German politicians divided as last nuclear plants shut down – DW – 04/16/2023

German politicians divided as last nuclear plants shut down – DW – 04/16/2023

Germany’s last three nuclear power plants — Isar 2 in Bavaria, Emsland in Lower Saxony and Neckarwestheim 2 in Baden-Württemberg — stopped operating on Saturday after six decades in operation, according to the energy companies that operate the reactors.

hours before Closure of the three remaining nuclear power plants in GermanyMany left- and center-left lawmakers and environmental activists applauded the move, while pro-business and conservative politicians warned that the risk to the country’s energy security remained.

The shutdown of the nuclear plants has been delayed for several months due to the energy crisis triggered by Russia’s invasion of Ukraine in February last year.

What do German politicians think?

Ricarda Lang, chair of the Parliamentary Climate Friendly Greens group, wrote on Twitter that the end of nuclear power “marks a definitive entry into an era of renewable energies” that would allow current generations to “finally leave our children with a clear conscience.”

Her party tweeted that Germany already generates about half of its electricity from renewable sources and “we want to break 80% by 2030”.

Greens said affordable renewable energies “will secure energy supplies, protect the climate, make Germany independent of authoritarian rulers, and lay the foundation for a strong economy and good jobs.”

Chancellor Olaf Scholz’s centre-left Social Democratic Party (SPD) parliamentary group tweeted: “Goodbye nuclear energy! Goodbye unsafe, unclean and uneconomical energy policy!”

A separate tweet showed an image of a cooling tower of the collapsed nuclear power plant.

On the other hand, the business-focused Free Democratic Party (FDP) parliamentary group, which is in coalition with the Social Democrats and the Greens, made it clear on Twitter that it was not happy with the exit.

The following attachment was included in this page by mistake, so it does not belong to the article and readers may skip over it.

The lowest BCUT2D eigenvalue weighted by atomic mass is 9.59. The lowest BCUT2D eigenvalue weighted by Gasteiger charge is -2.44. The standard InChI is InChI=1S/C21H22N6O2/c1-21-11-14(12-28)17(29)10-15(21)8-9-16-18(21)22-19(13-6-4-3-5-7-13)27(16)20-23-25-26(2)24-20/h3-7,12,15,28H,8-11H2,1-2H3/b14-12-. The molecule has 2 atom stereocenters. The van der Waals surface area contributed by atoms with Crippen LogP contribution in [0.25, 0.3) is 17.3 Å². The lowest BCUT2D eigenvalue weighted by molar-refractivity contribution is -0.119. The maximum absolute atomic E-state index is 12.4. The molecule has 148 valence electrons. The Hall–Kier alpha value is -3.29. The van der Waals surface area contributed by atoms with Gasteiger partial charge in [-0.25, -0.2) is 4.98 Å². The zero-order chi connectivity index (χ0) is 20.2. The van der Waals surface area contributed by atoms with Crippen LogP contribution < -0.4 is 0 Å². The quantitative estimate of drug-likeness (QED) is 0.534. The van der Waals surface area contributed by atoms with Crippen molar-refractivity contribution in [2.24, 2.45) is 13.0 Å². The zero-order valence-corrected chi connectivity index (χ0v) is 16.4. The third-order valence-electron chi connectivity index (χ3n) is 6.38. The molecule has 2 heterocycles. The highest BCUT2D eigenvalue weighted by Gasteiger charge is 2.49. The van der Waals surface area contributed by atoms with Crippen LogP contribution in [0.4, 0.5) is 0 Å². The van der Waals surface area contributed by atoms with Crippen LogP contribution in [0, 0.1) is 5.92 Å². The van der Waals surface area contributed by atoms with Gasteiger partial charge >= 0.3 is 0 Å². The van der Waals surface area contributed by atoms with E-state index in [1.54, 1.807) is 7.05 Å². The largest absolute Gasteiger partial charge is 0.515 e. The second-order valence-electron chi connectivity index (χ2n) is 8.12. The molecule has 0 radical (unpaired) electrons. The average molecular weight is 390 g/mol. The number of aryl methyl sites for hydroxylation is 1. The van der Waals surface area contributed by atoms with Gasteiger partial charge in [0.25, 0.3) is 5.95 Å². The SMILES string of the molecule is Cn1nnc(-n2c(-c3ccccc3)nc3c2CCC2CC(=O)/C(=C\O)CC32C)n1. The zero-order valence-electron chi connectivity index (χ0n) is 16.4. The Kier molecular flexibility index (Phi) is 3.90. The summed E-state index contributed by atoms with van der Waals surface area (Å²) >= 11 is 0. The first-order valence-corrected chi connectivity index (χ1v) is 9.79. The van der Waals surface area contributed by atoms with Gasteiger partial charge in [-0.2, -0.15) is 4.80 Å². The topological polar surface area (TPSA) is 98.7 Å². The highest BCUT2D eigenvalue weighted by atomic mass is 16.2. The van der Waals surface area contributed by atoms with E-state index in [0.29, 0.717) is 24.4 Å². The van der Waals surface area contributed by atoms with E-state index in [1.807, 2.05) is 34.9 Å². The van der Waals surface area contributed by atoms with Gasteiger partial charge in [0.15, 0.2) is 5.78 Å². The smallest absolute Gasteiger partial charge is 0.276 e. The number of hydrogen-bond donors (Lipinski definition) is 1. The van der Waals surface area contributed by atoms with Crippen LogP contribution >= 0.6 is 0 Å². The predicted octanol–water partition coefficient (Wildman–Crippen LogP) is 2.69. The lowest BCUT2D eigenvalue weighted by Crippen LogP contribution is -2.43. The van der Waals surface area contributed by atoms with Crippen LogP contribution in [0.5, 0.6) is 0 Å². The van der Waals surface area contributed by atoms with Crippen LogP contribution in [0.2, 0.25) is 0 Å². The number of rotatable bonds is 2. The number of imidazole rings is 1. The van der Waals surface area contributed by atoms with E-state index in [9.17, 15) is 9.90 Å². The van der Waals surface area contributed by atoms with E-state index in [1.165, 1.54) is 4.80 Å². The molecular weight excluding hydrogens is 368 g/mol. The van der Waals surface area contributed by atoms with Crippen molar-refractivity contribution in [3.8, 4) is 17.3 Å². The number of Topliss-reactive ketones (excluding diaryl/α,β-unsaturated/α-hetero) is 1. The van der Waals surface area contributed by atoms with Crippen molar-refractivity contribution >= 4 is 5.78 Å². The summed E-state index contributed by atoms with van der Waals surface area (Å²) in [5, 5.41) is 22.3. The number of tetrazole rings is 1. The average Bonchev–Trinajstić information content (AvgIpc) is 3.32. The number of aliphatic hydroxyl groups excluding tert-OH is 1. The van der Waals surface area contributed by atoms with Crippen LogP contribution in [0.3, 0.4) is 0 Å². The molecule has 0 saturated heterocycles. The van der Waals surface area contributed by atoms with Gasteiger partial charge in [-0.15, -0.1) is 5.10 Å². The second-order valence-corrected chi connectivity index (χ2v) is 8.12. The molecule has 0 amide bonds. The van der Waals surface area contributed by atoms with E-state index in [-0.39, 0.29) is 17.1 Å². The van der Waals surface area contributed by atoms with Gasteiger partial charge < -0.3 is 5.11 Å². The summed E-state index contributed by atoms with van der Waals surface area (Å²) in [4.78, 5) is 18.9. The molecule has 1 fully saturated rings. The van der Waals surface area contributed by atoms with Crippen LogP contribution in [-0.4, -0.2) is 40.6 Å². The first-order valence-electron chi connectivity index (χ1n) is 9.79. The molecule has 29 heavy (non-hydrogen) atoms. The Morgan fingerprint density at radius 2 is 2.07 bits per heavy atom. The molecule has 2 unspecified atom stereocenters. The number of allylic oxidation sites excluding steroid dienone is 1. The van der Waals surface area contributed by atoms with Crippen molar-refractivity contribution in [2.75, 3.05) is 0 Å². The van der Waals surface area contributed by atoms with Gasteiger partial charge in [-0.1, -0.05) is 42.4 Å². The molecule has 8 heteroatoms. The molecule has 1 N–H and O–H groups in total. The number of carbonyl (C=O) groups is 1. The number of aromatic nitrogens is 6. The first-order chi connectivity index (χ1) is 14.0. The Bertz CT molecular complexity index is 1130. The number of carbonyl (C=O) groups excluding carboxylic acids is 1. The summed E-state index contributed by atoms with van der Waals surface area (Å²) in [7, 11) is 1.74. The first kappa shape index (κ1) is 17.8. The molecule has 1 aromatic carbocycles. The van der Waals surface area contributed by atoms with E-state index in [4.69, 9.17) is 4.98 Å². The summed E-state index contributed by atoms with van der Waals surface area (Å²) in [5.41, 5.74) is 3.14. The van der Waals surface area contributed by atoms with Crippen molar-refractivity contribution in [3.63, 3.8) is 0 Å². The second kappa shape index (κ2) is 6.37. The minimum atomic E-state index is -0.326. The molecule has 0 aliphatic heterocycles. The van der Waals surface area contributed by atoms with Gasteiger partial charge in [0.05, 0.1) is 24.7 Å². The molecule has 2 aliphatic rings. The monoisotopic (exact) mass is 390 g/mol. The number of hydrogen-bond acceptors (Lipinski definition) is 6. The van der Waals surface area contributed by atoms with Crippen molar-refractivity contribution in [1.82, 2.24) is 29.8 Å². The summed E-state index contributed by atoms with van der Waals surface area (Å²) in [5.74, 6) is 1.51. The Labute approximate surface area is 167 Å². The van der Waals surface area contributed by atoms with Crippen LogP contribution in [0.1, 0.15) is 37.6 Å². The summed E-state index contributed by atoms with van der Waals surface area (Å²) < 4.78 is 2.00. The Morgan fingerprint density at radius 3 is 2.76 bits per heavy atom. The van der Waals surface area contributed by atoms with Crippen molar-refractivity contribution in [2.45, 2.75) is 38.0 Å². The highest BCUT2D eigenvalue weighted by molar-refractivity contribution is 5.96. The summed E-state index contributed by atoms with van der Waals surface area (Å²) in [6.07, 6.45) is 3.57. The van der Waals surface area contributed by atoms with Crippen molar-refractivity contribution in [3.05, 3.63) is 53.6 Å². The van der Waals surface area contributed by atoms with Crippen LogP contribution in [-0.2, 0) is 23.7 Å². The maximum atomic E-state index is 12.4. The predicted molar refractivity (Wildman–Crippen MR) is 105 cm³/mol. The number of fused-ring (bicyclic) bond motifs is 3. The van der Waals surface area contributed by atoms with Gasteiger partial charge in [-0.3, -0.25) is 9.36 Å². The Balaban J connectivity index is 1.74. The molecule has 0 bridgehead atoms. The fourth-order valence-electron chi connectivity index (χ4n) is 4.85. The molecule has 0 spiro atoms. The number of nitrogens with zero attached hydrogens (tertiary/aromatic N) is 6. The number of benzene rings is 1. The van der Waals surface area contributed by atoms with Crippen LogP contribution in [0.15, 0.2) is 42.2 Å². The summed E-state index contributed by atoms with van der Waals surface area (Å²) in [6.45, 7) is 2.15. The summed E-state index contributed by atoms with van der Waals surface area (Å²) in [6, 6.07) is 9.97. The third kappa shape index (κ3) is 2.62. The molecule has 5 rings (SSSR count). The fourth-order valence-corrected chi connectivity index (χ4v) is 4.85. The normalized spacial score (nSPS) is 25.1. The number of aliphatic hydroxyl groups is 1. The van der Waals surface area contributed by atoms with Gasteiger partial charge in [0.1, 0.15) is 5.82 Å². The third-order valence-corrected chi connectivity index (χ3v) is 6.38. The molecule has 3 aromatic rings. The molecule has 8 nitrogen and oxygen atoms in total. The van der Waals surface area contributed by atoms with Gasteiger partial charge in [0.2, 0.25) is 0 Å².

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Party leader Christian Lindner, Germany’s finance minister, wrote on Twitter that while the future is renewable energy, “in the meantime, we have to secure our supplies until we have sufficient capacity.”

If it were up to him, Lindner said, Germany would keep its last three power plants in reserve.

Right-wing parties describe Germany as a ‘black day’

Opposition conservative politicians were also disappointed, including Markus Söder, premier of the southern state of Bavaria, who told Focus Online on Thursday he wanted the factories to stay online and three more “in reserve”.

Soder accused the coalition government’s decision of being “purely ideological”, adding that it was “a huge mistake to get out of nuclear power at this time”.

His party, the Christian Social Union (CSU), tweeted about a “black day for citizens, industry protection and climate in Germany” as a result of the lockdown.

The head of the Christian Democratic Union (CDU) Frederik Merz insisted on Friday that the last three nuclear plants are “the safest in the world”.